What kind of a course is Astronomy I (ASTR 1P01/PHYS 1P01)?
This course is primarily designed for students who need a science context credit. At the same time, the course is highly recommended as an elective for science students, in particular those who plan to become teachers, because of its strong emphasis on the scientific method and how we came to know what we currently know about our universe.
For current and future teachers, note that the Ontario Grade 9 science curriculum includes a unit entitled "The Study of the Universe" (as part of the Earth and Space Science strand), and there is an entire course in Grade 12 science entitled "Earth and Space Science" (SES4U), two of the units of which are entitled "Astronomy (Science of the Universe)" and "Planetary Science (Science of the Solar System)."
The study of astronomy has inspired humans to revolutionize the way we understand the universe and our place in it, and has led to the development of modern science. Knowing something about this beautiful chapter in the story of intellectual history is an important goal of this course.
The online section of this course is very similar to the in-person section, and includes video clips of lectures by Professor B. Mitrović and also his pdf lecture notes. The course content is the same in both sections, the textbook is the same, and we do our best to prepare tests and exams that are at the same difficulty level. In the online section you have access to Dr. Mitrović's pdf lecture notes and video lecture clips, so we've done everything we can to make the learning resources as similar as possible in both sections.
Writing Tests and the Final Exam Off-Campus
If you live more than 150 km away from Brock's main campus in St. Catharines, you may be able to write your tests and final exam off-campus. See Instructions for Writing Off-Campus for full details. Make arrangements as soon as possible, as deadlines are short and strict!
ASTRO (2nd Canadian Edition), by Ghose, Milosevic-Zdeljar, and Read, Nelson Education, 2016; ISBN-10: 0-17-653214-5; ISBN-13: 978-0-17-653214-7 (available at Brock's Campus Bookstore).
Professor Mitrović's lecture video clips, and lecture slides, links to which are found on the topic pages of this web site, are considered essential viewing/reading for participants of this course, in lieu of attending his lectures. There are many other links to good information on this site, which provide alternative explanations, and in some cases additional information, for those who are interested in other perspectives, or in digging deeper. It is not necessary to read any of the "additional sources of information" in order to succeed in the course, but it is provided for those who are interested.
The textbook is also considered essential reading for the course. The textbook is listed as "Required," and so we expect each student to have one. Questions on tests and the final exam are chosen from any of the essential sources of information: the textbook and Dr. Mitrović's lecture videos and lecture notes.
All information about the course material (the topics covered in the course, sample test and exam questions, etc.) are posted online at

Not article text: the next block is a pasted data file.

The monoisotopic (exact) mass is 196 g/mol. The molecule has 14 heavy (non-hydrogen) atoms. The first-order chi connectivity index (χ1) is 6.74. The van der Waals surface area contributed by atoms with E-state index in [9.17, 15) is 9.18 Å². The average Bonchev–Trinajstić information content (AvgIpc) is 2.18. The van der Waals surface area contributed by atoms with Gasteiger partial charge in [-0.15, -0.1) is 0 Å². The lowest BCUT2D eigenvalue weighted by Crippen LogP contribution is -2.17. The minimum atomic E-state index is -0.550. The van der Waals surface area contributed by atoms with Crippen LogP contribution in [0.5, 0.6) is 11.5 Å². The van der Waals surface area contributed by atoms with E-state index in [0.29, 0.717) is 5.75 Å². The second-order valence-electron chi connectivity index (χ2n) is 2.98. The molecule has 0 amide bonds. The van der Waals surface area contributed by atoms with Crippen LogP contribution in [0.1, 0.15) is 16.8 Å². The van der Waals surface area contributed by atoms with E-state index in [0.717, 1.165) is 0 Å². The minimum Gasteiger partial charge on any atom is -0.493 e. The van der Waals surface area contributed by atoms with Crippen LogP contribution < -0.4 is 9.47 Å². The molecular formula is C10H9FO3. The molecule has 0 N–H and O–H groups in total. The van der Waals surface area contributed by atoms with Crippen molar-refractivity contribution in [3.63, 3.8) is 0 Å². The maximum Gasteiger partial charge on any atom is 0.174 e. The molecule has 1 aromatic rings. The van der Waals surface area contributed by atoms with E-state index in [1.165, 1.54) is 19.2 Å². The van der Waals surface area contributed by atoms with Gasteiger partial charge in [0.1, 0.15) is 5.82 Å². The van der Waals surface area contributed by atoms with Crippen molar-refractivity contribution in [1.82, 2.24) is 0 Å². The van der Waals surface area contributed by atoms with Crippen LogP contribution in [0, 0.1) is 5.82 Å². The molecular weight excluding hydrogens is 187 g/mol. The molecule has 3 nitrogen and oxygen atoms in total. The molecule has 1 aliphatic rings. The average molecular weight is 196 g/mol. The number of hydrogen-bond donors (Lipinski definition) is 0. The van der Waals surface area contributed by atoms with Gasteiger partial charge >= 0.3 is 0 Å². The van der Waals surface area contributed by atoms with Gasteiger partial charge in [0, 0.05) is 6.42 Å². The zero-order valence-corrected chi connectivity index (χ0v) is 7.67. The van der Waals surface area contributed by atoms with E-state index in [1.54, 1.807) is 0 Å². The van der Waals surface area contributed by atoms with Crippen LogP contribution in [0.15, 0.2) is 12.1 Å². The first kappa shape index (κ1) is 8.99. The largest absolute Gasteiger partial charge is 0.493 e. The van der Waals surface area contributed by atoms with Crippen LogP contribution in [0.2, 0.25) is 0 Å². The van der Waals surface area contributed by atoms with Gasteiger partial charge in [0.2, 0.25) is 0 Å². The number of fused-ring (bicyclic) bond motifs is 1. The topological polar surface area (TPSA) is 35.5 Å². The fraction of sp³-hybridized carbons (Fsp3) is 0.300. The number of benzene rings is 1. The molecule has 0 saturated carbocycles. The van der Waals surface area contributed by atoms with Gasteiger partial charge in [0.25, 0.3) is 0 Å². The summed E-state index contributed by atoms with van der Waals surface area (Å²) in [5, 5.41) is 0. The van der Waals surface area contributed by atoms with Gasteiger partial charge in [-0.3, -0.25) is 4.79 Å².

How to Succeed in this Course
Professor Mitrović's lecture video clips, links to which are found on the topic pages of this web site, are considered essential viewing for participants of this course, in lieu of attending his lectures. Dr. Mitrović's lecture notes provide additional support for your understanding of the course material. There are also many other links to good information on this site, which provide alternative explanations, and in some cases additional information, for those who are interested in other perspectives, or in digging deeper. These other links are not essential, and can be ignored for those who are not interested.
The best way to succeed in this course is to work through the course material (the video lectures, the textbook, and the other online resources) according to the schedule below. Trying to learn in a science course by cramming at the last moment is a futile, stressful process. It's far more effective to work diligently on a daily basis, as then you will internalize your learning and retain it for a lifetime. Difficult topics, which abound in science courses, take time to understand. Often one must work through a topic several times before the light goes on. This is true not just for us ordinary people, but also for the greatest scientists.
There are no shortcuts; if you do the work, regularly and persistently, you will succeed.
The schedule is provided to assist you in keeping up with your studies (don't fall behind!) and in preparing for the tests and exams.
||6 – 15 Sept
||18 – 29 Sept
||2. Cycles of the Sky
||Chapter 2 |
||2 – 6 Oct
||3. The Story of Astronomy
||9 – 13 Oct
||Fall Reading Week
||16 – 20 Oct
||3. The Story of Astronomy (concluded)
||23 – 27 Oct
||4. Gravity and Motion
||30 Oct – 3 Nov
||5. Light, Atoms, and Telescopes
||Chapter 4 and 5.2, 5.4
||6 – 17 Nov
||6. Measuring Properties of Stars
||20 Nov – 1 Dec
||7. The Sun
||5.1, 5.3, 5.5, 5.6
||4 – 5 Dec
Dr. S. D'Agostino, office MC E219, email firstname.lastname@example.org
OFFICE HOURS for Fall 2017: MC E219, Wednesdays and Fridays 10–11:30 am, or by appointment.
The best way to ask general questions, including questions about course content, is to use the Piazza tool at Sakai, as then others can also see the response. Contact me via email for private matters, such as missing a test due to illness.
Academic misconduct is a serious offence. The principle of academic integrity, particularly of doing one’s own work, documenting properly (including use of quotation marks, appropriate paraphrasing and referencing/citation), collaborating appropriately, and avoiding misrepresentation, is a core principle in university study. Students should consult Section VII, “Academic Misconduct”, in the “Academic Regulations and University Policies” entry in the Undergraduate Calendar, available here, to view a fuller description of prohibited actions, and the procedures and penalties.